starring Paul Mescal, Francesca Corio, Celia Rowlson-Hall, Brooklyn Toulson
written and directed by Charlotte Wells
by Walter Chaw My parents are dead; my in-laws, too. Us outliving them is how they would've wanted it, and that's the wonder of surviving, isn't it, that this is what happens when everything works out? My dad has been dead for 19 years now, and that anniversary is coming up soon. I'm bad with dates, but my body seems to remember, and I can feel him retreating in my memory. I can't really recall what his laugh sounded like anymore. We weren't the kind of family that took home movies. I'm careful not to disturb the pile of dead leaves that is my childhood, though, because what if there's nothing in the middle of all those paper-thin fragments? Charlotte Wells's Aftersun is about trying to piece together who your father used to be once he's gone: dead or dead enough; it's never clear which it is in Wells's movie, but it hardly matters. We can glean a traumatic event has shaken Sophie (Celia Rowlson-Hall), who turns to a small pile of old DV videotapes she took as an 11-year-old on a trip to Greece with her dad in search of answers to questions she doesn't know how to ask. The questions the film itself asks are elliptical, elusive, as diaphanous as the images Wells puts together to present the insubstantial nothing that's left over after all this time. I'm reminded of childish experiments with microscopes, looking at a housefly's wing under magnification to find hundreds of opaque cells joined in an unknowable order, a jumble, that doesn't give any insight into the bigger picture, much less its function. Viewed in microcosm, anything is just confused nothing.
Young Sophie (Frankie Coro) is a strong-willed child, playful and independent. She wants to hang out with the older kids, shooting pool and trying out this kissing thing and the different skills required to advance in the game of puberty. One night, she stays out later than she should, angry because her dad, Calum (Paul Mescal), has gotten a little drunk and surly and refused to perform a karaoke of an R.E.M. song with her at their resort. She soldiers through it on her own, part humiliated/part martyred, and then doesn't look at him when he says he's going to bed. She gets lost, gets found, and we see images of her father walking into the ocean from a perspective that couldn't have been captured on videotape, so...what is it? Fantasy? When Sophie returns to their room, he's naked and washed ashore like a drowned sailor on her bed. She throws a sheet over him, and in the morning, at a mud spring once visited by Cleopatra, he apologizes to her over and over again for the way he acted, with no response from her at all. So is it a dream that he's died or a metaphor for their relationship? A metaphor for any relationship between a parent and a child when a bit of trust has chipped off its edges? We start at a full load of good faith with our kids and erode it as we go, and I don't think, once shrunk, any of it ever really grows back. The lessons you teach as a parent are not that you're infallible but that you can own your brokenness and apologize with your whole heart. If you're good at this, you make functional humans and enjoy a healthy relationship with your grown children. And if you're bad at it, you make a fucking mess of every single important thing in this life in your noisome wake.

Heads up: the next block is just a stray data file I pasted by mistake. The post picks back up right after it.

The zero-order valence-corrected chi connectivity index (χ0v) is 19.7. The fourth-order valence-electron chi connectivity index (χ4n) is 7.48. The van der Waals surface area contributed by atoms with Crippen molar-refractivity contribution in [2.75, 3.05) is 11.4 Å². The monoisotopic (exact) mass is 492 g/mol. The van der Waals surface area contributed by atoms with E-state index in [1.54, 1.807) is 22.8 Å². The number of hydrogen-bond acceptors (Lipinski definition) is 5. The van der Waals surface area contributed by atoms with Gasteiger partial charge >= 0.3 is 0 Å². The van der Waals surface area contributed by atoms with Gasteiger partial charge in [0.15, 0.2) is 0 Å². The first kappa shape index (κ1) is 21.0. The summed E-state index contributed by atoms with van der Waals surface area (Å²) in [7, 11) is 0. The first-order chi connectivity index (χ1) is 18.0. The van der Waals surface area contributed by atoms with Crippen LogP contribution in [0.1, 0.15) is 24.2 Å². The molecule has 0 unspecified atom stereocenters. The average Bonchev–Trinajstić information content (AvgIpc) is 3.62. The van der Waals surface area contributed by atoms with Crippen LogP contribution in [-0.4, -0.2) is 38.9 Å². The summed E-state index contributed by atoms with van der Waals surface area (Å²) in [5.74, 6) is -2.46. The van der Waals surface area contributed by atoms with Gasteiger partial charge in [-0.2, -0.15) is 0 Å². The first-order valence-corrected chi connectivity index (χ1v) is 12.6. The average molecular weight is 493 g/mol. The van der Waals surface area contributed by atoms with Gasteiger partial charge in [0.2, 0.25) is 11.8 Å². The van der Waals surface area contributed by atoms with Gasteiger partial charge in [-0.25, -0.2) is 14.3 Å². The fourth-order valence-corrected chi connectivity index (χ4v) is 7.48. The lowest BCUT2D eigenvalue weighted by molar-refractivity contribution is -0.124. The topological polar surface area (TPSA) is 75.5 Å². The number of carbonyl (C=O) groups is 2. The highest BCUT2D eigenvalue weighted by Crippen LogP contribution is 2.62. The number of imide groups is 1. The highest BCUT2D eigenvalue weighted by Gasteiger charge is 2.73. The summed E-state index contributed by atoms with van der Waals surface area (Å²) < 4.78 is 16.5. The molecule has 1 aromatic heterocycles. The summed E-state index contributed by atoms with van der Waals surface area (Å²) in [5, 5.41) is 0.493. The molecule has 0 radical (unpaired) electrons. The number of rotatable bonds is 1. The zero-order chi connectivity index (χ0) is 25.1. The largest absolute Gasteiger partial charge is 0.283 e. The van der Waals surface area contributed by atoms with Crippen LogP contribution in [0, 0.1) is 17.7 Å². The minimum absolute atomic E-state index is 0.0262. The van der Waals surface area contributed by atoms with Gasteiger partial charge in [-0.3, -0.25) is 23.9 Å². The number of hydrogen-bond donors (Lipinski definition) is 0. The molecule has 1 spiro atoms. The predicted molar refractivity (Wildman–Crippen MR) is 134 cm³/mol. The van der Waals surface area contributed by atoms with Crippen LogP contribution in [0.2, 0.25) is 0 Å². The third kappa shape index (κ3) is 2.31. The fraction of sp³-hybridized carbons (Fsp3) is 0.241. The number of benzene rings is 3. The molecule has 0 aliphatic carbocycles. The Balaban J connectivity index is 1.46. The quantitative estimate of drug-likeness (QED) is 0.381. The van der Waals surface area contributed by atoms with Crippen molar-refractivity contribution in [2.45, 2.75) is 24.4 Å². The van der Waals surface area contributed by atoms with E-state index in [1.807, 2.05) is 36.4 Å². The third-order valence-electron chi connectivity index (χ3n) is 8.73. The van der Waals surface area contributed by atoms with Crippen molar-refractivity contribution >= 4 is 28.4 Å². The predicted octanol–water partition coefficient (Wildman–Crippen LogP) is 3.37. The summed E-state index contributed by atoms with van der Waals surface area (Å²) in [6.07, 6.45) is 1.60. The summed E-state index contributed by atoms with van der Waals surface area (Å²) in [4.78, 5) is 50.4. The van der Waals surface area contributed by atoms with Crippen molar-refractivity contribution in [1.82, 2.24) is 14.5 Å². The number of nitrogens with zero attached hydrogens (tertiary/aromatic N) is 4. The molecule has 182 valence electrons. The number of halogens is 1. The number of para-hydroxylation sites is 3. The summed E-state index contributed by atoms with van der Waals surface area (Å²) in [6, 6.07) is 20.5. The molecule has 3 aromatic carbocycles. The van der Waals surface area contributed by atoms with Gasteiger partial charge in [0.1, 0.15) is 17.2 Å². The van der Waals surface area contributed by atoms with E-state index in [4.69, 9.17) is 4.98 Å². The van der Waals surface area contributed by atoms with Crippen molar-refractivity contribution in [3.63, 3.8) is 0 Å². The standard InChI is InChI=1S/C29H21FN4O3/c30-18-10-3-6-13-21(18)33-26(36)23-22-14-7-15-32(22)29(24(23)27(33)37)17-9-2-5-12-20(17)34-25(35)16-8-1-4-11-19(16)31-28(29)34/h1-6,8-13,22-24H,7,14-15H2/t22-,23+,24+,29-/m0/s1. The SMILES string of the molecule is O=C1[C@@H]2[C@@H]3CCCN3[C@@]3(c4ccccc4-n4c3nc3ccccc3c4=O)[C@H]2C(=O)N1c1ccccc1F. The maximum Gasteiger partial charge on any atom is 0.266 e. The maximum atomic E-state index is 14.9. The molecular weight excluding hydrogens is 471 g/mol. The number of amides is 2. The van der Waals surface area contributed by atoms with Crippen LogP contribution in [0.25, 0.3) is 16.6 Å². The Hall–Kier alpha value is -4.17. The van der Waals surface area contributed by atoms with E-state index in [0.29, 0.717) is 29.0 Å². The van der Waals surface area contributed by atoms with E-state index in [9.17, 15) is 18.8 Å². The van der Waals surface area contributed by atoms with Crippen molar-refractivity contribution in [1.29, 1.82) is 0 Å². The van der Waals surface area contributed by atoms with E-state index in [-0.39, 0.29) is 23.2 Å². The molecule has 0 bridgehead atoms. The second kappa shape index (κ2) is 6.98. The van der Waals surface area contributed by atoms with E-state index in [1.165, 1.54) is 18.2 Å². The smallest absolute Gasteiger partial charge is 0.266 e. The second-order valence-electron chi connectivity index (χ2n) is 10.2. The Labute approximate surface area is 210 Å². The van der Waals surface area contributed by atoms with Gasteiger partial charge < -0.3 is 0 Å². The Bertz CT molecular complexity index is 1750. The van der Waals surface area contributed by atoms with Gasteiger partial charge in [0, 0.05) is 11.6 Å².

Caleb has left a mess. The "current" timeline of Aftersun is told mostly in strobe lights and screaming faces while we, with Sophie, pore over the intimate particulars of that one magic summer little Sophie wishes could go on forever for clues as to what Caleb was hiding back then--the embryonic beginnings of calamity he had maybe begun to nurse there, at her happiest. But for that one night of disconnect, Caleb is doting and attentive. He finds things for them to do, sets guardrails, acts goofy and dances even though it embarrasses her, and coaxes her out on the dancefloor because she loves him so much and needs him, too. We piece together that Caleb's separated from Sophie's mother and this time they're spending together is so desperate because she doesn't see him that much. There's video Caleb's taken of the day he puts her on a plane with a stewardess ("I don't need a babysitter, you know"), in which he pans the camera back and forth to follow her snaking through the line until she's out of sight. She knows he's watching her and makes him laugh with funny poses and surprise faces. Then we see the reverse, which no camera could have captured, of Caleb closing the camera and turning and walking down a corridor through a set of double doors into the rest of their lives. Aftersun is a simulation of how our minds fill in the lacunae of our past--how just as film is composed of windows of light separated by gulfs of nothing, our memories are a mash of things as they happened and the fictions we use as connective tissue when slides are missing. One theory of sound reproduction is that analog is "purer" than digital because digital replaces naturally-occurring lacunae with fabricated information. Our brains are quantum; imagine the substitutions firing off even in real-time, much less recollection. Aftersun is a film about how we remember. And although it feels more like a short film coaxed to feature-length, what an incredible way to start a career.